Excellent approach! I spent a dozen years in PR and one of the most important things I learned was that people decide issues based on emotion then look for a rationale. But we tend to work with rational exclusively.

Someone said that if you’re not a socialist when you’re young, you have no heart; if you’re not a conservative by the time you’re 30, you have no head. The reasoning behind this is that young people lack much knowledge and are very emotionally oriented. If we’re going to reach most young people, we have to grab their emotions first.

Socialism is very emotionally oriented, also. To think like a socialist, you have to put your mind in neutral and let you’re emotions flow. The main criticism I get from socialists is that I lack emotions. I think socialists are motivated by a sincere pity for the poor with a mixture of envy and covetousness. We have to address all of these early on when talking to them.

Curt Howland June 14, 2006 at 12:14 pm

The problem with trying to do “big picture” advertising about the benefits of freedom, the blessings of Liberty, &etc., is that we the truly liberal have been pre-empted by the empty rhetoric of the Republicans and Democrats.

Hearing them speak when they speak broadly, it would be easy to think they are all Libertarian. Tax cuts, privatization, “Department Of Defense”. We have been “New Speak”ed into irrelevance in the Big Picture.

So we’re stuck arguing what seems minutia. “No, you’re voting for Social Security.” “No, you’re trying to legislate abortion.” etc.

So if he wants to do some “big picture” stuff, then go right ahead! The problem I’ve found is that when someone says “You’re not looking at the big picture”, they usually don’t then identify either what the “big picture” is or help in any way other than yet more cleaning up of minutia.

David K.Meller June 14, 2006 at 12:18 pm

This is a great article and both Liberty magazine and Mises.org deserve kudos for bringing it to public attention. There are a few reservations which must be mentioned.

The issues which he chide libertarians which he may feel are mere “side issues”, e.g. “drug legalization, gun control, and so-called “lifestyle issues” are still EXTREMELY IMPORTANT to the libertarians who focus on them, and, for opposite reasons, extremely important to the Government’s armed goons who enforce the prohibitions. Mr. Mackay loses points when he talks like this, his good advice about improving our delivery of the message notwithstanding.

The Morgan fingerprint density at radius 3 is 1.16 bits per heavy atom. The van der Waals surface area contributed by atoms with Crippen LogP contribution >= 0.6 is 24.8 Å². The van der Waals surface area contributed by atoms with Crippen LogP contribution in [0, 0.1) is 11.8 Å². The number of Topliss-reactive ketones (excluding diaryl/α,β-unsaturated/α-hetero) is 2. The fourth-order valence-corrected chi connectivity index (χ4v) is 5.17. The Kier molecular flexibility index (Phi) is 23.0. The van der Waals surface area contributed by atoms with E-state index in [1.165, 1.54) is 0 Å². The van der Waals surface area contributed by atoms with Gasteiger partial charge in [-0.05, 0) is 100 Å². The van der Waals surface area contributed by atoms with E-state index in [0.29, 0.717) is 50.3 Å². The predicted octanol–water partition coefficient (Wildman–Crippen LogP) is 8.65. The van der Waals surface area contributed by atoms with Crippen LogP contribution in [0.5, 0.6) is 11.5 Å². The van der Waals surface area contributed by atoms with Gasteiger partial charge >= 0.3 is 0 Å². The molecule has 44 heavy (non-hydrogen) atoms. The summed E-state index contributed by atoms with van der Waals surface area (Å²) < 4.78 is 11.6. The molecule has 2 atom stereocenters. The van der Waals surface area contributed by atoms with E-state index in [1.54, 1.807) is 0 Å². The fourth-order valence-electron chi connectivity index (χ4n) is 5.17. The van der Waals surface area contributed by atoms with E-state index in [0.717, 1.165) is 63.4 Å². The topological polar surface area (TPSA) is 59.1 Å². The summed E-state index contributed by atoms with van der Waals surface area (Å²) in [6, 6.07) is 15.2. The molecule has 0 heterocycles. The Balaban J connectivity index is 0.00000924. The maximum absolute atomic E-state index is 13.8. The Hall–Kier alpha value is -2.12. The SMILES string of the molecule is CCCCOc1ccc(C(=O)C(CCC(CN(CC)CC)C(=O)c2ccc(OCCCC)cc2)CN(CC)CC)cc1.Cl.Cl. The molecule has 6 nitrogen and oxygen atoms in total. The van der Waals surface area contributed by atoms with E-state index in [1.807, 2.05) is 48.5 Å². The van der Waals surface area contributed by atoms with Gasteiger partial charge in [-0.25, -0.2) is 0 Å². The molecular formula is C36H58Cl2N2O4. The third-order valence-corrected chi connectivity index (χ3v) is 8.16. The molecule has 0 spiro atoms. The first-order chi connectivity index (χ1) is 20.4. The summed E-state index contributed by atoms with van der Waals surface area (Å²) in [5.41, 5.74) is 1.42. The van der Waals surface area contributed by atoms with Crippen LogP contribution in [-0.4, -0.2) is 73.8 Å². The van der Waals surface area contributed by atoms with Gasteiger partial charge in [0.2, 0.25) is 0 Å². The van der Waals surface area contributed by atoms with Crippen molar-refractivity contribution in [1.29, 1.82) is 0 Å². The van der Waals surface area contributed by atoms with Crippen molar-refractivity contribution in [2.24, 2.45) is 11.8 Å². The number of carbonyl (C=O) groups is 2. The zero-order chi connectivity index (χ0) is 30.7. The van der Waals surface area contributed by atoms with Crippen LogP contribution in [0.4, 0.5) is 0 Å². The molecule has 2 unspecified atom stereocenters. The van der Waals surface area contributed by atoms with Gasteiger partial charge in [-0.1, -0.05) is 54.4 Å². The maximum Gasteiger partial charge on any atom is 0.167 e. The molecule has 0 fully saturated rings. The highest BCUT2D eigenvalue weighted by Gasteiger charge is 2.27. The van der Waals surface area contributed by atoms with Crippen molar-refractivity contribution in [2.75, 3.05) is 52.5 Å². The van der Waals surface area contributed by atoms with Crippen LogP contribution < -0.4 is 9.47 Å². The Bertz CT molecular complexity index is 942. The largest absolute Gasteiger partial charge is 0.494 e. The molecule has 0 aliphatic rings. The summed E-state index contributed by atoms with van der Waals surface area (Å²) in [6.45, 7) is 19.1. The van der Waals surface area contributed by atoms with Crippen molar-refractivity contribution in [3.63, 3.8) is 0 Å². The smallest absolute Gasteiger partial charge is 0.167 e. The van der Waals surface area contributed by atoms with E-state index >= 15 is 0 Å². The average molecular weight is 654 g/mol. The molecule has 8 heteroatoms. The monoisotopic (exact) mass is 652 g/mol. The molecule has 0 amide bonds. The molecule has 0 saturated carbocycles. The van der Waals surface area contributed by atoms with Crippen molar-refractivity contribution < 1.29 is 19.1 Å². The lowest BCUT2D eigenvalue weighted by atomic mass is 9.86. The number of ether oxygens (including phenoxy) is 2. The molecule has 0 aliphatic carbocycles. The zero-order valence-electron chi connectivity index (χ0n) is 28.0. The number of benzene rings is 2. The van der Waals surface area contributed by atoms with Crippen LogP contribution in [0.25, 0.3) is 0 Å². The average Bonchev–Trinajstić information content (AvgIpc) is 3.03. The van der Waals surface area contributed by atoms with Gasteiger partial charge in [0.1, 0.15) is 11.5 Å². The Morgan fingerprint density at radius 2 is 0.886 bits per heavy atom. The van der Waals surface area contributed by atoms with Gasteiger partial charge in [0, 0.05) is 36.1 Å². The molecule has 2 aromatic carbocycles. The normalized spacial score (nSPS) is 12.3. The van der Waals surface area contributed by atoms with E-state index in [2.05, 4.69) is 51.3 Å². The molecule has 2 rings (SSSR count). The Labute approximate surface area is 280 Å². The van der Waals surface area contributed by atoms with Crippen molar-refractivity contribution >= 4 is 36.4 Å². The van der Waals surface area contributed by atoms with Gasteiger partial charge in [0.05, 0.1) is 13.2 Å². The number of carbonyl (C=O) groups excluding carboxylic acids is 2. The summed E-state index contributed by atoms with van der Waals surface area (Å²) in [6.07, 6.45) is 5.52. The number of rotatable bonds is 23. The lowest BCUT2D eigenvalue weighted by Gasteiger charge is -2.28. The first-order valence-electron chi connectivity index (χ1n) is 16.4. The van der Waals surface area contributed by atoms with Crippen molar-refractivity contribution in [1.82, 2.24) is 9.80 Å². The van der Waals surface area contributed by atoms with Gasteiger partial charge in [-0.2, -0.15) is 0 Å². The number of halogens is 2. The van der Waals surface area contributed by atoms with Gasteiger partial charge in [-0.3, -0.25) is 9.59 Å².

It is worth mentioning that politics and government is the LAST thing to change in society, not the first!

The second point is harder to say, since I sometimes get discouraged too, but we have done extraordinarily well, given the state of public opinion in the world after WWI, These ugly trends toward collectivism, authoritarianism, and socialism accelerated and intensified during and shortly after WWII, and didn’t really reverse themselves until the early “70s.

If Mr. Mackay is old enough to remember the ’60s, then he is old enough to remember when the very NAMES of Hayek, von Mises, and Rothbard were utterly unknown to the general public, and the very word “libertarianism” was a curiosity.

We have come a long way since then and we have a long way to go, but I certainly wouldn’t call libertarianism today a “small, relatively unimportant movement”!

There are six BILLION people in the world. There are some 290 million in USA. A movement that started as a dozen people or so in Ayn Rand’s living room in 1950 is NOT going to (and it probably shouldn’t) sweep the world inside of 50 years. That we started with NO presence in the newsmedia, the Churches, the trade Unions, the Armed Forces, Fortune 500 Companies, Ivy League Universities, the Foreign policy apparatus, or the Federal Courts and Bar Association, that we started from almost NOTHING, and grew to where we are today, should count for something in any fairminded assessment of our movement’s progress.

PEACE AND FREEDOM!!
David K. Meller

Brett Celinski June 14, 2006 at 3:59 pm

Som,

My mistake. I misread your post. Such a story could be easily distorted by any statist as a too idealistic condemnation of lifestyle choices, and then slathered upon by the usual post-coherent cynicism that gullibe types are so easily swayed to these days.

These things tend to not even work with convincing the con statists. In fact, it works even less than in convincing a liberal. I think we know who the biggest admirers of power are right now: the ones in power.